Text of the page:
Chevron has reportedly started drilling a key appraisal well offshore Cyprus, a development mired in geopolitical controversy over the ethnically-split island as well as neighbor relations.
According to Upstream, Chevron has started drilling a key appraisal well on its 4.5 trillion cubic foot Aphrodite gas discovery, aimed at boosting certainty over a planned $3.6 billion project.
Last weekend Cypriot Energy Minister George Papanastasiou hinted at the operation, saying it was designed to confirm deposit quantities.
The drilling comes at a financial and geopolitical cost for Chevron, which has been reluctant over its Aphrodite development concept despite encouragement from Nicosia.
In late 2022 Chevron backed out of drilling an appraisal well amid ongoing tensions over a Cyprus-Israel dispute, prompting partner NewMed Energy to seek and secure an extension of a production contract by nine additional months, that is, until August 2023.
'The Eastern Mediterranean has abundant energy resources and the potential to enhance energy security regionally and internationally' a Chevron representative said last week
Last summer American plans to drill in Aphrodite within the first half of 2023 reportedly irked Israeli Energy Minister Karine Elharrar, whose predecessor had sought an agreement with Nicosia. Cyprus and Israel have since been trying to resolve the issue but to no avail.
But Turkish Cypriots in the northern part of the divided island have also warned the Greek Cypriot south against taking unilateral actions, arguing both communities are co-owners of underwater natural gas off the island.
“While the Greek Cypriot administration continues its persistent unilateral activities, we will continue to take all measures to protect our legitimate rights and interests together with Turkey and take all steps that can be taken,” an official statement said last week.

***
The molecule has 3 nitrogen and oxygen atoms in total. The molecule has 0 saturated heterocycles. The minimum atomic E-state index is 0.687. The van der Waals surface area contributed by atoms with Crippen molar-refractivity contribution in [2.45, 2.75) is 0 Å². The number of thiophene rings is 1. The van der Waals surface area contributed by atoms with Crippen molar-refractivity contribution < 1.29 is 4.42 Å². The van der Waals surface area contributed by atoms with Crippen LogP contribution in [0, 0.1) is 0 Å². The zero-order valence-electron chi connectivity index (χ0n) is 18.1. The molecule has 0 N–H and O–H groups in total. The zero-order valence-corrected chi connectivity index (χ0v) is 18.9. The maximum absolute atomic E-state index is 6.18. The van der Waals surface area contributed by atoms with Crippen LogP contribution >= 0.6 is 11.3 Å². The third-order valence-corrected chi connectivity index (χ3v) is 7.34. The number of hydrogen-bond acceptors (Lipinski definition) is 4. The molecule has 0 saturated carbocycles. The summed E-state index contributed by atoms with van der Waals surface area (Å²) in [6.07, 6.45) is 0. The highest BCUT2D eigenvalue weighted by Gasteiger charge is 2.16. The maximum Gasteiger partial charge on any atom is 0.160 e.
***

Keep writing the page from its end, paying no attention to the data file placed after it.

Turkish Cypriots say they have called on their Greek Cypriot compatriots to resolve the issue through dialogue.
Chevron had been rumored to be seeking a drilling ship to explore for natural gas off Cyprus, Egypt, and Israel, according to Reuters that cited two sources.
It was recently confirmed that the American multinational energy company, which operates in all three eastern Mediterranean countries, had issued a lease seeking a drilling vessel in 2024.
A Chevron spokesperson declined to comment on the tender while reports suggested it had been issued for one year with an option to extend for additional years.
Navigating through the eastern Mediterranean has been a big challenge for Chevron, as it had to face geopolitical challenges due to regional disputes as well as deal with a greater appetite for natural gas from the west due the war in Ukraine.
“The Eastern Mediterranean has abundant energy resources and the potential to enhance energy security regionally and internationally,” a Chevron representative said last week.
But Nicosia has been concerned over how it would fit in a broader equation, currently dominated by Egypt and Israel, with the construction of a floating liquefied natural gas as a possible option not ruled out by Greek Cypriots and the company.
Energy experts have suggested speed was key as countries sought specific solutions geared towards Europe while other market strategies could take longer.